When pathologist J. Robin Warren found curved bacteria in the biopsy of a dyspeptic stomach on June 12, 1979, the world was not ready for his discovery. Sure, the discovery of NSAIDs as possible ulcer triggers allowed for a multiplicity of ulcer-causing agents. But, the discovery that a bacterium was one of these agents recalled debunked work from the beginning of the century. Interestingly, Warren was not the first to observe spiral gastric bacteria: Italian pathologist Giulio Bizzozero observed them in 1893. However, because nobody could culture these bacteria, the paradigm of the stomach's sterility took hold during the twentieth century. Looking back, Marshall understands the medical community's reluctance to embrace his new theory as a byproduct of ingrained ideas about the etiology of ulcers. Marshall hypothesized the pathogenesis of Warren's spiral bacteria at a time when this idea was a medical taboo.
After Warren approached him in 1981 with the bacterium, Marshall generated a list of questions about the organism to guide his subsequent research. In his 1983 letter to Lancet, the first public communication of his findings, Marshall asked about these bacteria, "Why have they not been seen before; are they pathogens or merely commensals in a damaged mucosa?". One speculation for Marshall's ability to understand gastric bacteria as potentially harmful was his young age. Paul Thagard points out that Marshall, who had only started gastroenterology in 1981, "did not require abandonment of a set of well entrenched beliefs that conflicted with the new ideas".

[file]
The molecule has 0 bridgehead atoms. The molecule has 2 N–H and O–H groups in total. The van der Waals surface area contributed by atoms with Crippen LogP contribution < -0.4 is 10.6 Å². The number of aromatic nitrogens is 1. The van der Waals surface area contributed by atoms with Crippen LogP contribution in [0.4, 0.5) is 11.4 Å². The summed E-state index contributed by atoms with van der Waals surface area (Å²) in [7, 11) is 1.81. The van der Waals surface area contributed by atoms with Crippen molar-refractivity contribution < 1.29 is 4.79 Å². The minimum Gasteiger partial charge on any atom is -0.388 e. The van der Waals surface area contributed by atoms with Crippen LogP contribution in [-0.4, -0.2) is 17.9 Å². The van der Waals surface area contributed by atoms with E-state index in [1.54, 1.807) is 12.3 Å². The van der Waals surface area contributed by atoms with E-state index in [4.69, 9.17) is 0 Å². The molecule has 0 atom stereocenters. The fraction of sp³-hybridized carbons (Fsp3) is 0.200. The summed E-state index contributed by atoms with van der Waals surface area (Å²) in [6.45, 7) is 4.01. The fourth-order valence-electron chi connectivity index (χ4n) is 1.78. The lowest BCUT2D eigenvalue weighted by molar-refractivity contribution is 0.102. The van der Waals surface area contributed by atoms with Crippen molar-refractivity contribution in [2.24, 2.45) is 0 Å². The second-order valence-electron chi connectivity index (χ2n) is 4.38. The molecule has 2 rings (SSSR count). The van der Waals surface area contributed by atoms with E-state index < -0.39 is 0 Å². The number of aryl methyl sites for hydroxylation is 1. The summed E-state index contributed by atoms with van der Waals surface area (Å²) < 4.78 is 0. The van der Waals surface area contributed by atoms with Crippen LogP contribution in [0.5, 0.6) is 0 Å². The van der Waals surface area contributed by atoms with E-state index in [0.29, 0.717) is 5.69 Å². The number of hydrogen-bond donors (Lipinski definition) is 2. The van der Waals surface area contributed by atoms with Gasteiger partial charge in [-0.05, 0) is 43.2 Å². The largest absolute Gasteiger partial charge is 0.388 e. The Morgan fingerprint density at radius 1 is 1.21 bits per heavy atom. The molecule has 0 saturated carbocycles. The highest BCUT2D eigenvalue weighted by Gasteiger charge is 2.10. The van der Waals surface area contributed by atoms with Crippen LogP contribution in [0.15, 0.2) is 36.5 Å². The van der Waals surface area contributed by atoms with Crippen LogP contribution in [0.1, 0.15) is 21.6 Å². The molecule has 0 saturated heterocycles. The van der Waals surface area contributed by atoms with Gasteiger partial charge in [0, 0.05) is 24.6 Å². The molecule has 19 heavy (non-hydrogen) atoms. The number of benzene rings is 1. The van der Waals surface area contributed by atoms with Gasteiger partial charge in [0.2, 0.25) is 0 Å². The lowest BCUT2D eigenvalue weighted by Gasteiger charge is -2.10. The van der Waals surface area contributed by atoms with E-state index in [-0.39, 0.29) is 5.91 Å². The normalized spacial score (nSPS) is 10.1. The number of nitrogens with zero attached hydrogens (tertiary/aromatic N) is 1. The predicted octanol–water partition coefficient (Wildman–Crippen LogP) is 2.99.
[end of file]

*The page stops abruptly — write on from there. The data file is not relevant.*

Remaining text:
In contrast, other more established medical researchers and practitioners had beliefs about the nature and treatment of ulcers that clashed with the new hypotheses and led them to reject them summarily. Of course, in medical school, Marshall had learned the medically accepted ideas about the nature and treatment of ulcers. Still, Thagard maintains that Marshall's position as a gastroenterologist-in-training allowed him to think more openly about the etiology of peptic ulcer disease.
The discovery of the bacterium Helicobacter pylori, originally named Campylobacter pyloridis (C. pylori), dissolved the medical belief in the stomach's sterility. However, doctors were reluctant to accept that this bacterium might be harmful. In 1982, the Australian Gastroenterological Society rejected Marshall's study, published in The Lancet 1984 as groundbreaking work. The study showed that that all subjects infected with H. pylori exhibited gastritis and all subjects with duodenal ulcer were also infected. But because of the rejection, Marshall felt "very depressed about our first failed attempt to present our work on H. pylori".